• 2nd stage- Character synopsises: this stage is done for each of the major characters in the book. I usually start with the protagonists and move downwards. It has 2 steps. The first is creating a one-page summary of each character’s experience in the story detailing a one-liner of his/her storyline, his/her motivations, goals, conflicts, ephiphanies/growth and a one paragraph summary of his/her storyline. The next step is to write a one-page synopsis from the point of view of each of the protagonists and ½ page or other major characters. I personally really enjoy this stage because it gives me the chance with work with the voice of all these different characters although sometimes changing between voices is a problem. My habit has been to group the products from this stage together by characters and save by separate characters, each named cs_(character name).
  • 2nd stage a- This actually cycles back to the 1st stage and I usually keep what I had produced at the 1st stage and this stage together in one Word doc titled synopsis. Basically, in this stage, I use the character synopsises to expand the one paragraph condensed back-cover blurb written at the end of stage 1 into first roughly one A4 page (don’t feel restricted by the one page limit though, all these are for brainstorming after all) and then into 4 pages by expanding each paragraph of the one-page synopsis into a full page (this is again on a rough speaking basis. Again, don’t restrict yourself at all by length but from my personal experience the 4 pages thing tends to fit a conventional length novel, that is, about 40000- 50000 words).
  • 3rd stage- Character filling: self-explanatory, basically just a stage that you go through to suss out each of the major characters in your book. In both of the articles I cited in this post, they suggested a character profile approach which I’ve already mentioned that I have a personal aversion to. So I’ve substituted for the 10 by 10 character grid method that I’ve already talked about in a previous post. Also, I should point out that what I talked about so far before this stage was strictly following the Snowflake Method from step 1 to 6. I usually do a full grid for all of my protagonists, companions on their adventures and a selected number of notable characters. Then, I take much more discretion with the other characters who might be important to the main characters but not to the story itself- what I call background characters. I will usually brainstorm somewhere from 15 to 70 facts about them.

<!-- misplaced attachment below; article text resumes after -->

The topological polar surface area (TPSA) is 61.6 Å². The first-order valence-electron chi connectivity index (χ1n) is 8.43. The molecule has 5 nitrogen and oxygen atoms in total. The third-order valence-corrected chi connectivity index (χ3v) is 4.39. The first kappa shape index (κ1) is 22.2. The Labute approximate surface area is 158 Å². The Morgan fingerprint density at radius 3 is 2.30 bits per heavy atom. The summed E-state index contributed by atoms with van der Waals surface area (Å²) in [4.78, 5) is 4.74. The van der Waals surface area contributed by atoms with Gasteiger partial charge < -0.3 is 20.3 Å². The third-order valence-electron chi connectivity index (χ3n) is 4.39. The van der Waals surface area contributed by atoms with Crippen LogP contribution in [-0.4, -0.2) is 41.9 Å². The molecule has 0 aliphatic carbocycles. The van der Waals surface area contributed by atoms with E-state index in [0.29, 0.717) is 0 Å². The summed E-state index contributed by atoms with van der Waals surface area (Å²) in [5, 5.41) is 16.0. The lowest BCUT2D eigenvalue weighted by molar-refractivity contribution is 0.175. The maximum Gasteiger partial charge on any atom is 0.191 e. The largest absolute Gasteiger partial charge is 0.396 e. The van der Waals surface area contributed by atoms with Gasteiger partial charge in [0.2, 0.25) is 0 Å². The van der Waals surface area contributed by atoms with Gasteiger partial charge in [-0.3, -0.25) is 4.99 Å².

• 4th stage- Plot filling: I usually make a Chapter by Chapter event skeleton as the first step. This is not in the Snowflake Method. I just ran across this structure when I do a Google search on how to create a synopsis for a book. I usually give each Chapter a name that based upon the main event happening in the Chapter. Then I would list under each Chapter 2 sub-events that happen in indentation form. For a long plot arc, the Chapter names do run into a series. To be honest, I don’t think I’m good with clever naming and such so the Chapter naming is really just for my own reference. Step 2 was suggested by the Snowflake Method where you go across to spreadsheet and make the following columns: Physical Setting of scene, Sub-scene number, Event arc, Point of view character (i.e. whose eyes you want scene to be told through, might be slightly redundant if you are using the all-seeing perspective in writing or first person), purpose (I personally have 3 categories: plot development (PD), character development (CD) and world revelation (WR) and then I would put in some other notes in brackets within the cell eg. for PD, I would put whether it advances the plot or presents a setback; for CD, I would jote down whose character I’m development in the scene/sub-scene; for WR, I would jote down which aspects of the underlying world I’m revealing), Chapter Number, Scene Number and finally Themes touched in each scene/sub-scene. The last column I tend to leave blank a lot of the times but I just added it in for reference and also because I’m personally into life philosophies delved/reflected by fiction a lot. To me, that is one of the many important reasons for why I’m drawn to fantasy. This spreadsheet I would label as scenemanager.

Then I just move onto my Chapter by Chapter writing. But I also have the habit of doing some pre-writing as well. That is, I usually take the event sequence from the scenemanager and then expand them into a Chapter skeleton of what goes into each paragraph or sub-section of a scene. This method of writing is also mentioned in the Snowflake Method. I find it quite useful in combating writer’s block.